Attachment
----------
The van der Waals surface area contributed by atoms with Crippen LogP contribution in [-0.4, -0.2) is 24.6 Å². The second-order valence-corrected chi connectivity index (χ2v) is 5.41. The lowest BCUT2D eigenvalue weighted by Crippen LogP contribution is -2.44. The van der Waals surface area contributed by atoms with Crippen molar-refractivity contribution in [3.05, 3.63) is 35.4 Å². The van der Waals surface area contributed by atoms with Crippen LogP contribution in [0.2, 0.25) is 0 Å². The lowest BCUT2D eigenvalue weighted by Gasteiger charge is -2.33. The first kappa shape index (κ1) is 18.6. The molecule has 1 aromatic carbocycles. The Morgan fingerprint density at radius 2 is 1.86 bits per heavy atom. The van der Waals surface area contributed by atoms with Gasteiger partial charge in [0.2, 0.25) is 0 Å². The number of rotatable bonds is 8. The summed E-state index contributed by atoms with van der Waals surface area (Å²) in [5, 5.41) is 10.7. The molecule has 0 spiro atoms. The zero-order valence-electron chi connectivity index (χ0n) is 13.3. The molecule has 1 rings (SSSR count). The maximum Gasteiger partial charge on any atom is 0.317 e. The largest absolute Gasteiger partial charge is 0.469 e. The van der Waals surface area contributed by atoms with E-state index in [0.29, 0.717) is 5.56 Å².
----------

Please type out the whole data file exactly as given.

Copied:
The van der Waals surface area contributed by atoms with Crippen LogP contribution in [-0.4, -0.2) is 24.6 Å². The second-order valence-corrected chi connectivity index (χ2v) is 5.41. The lowest BCUT2D eigenvalue weighted by Crippen LogP contribution is -2.44. The van der Waals surface area contributed by atoms with Crippen molar-refractivity contribution in [3.05, 3.63) is 35.4 Å². The van der Waals surface area contributed by atoms with Crippen LogP contribution in [0.2, 0.25) is 0 Å². The lowest BCUT2D eigenvalue weighted by Gasteiger charge is -2.33. The first kappa shape index (κ1) is 18.6. The molecule has 1 aromatic carbocycles. The Morgan fingerprint density at radius 2 is 1.86 bits per heavy atom. The van der Waals surface area contributed by atoms with Gasteiger partial charge in [0.2, 0.25) is 0 Å². The number of rotatable bonds is 8. The summed E-state index contributed by atoms with van der Waals surface area (Å²) in [5, 5.41) is 10.7. The molecule has 0 spiro atoms. The zero-order valence-electron chi connectivity index (χ0n) is 13.3. The molecule has 1 rings (SSSR count). The maximum Gasteiger partial charge on any atom is 0.317 e. The largest absolute Gasteiger partial charge is 0.469 e. The van der Waals surface area contributed by atoms with E-state index in [0.29, 0.717) is 5.56 Å².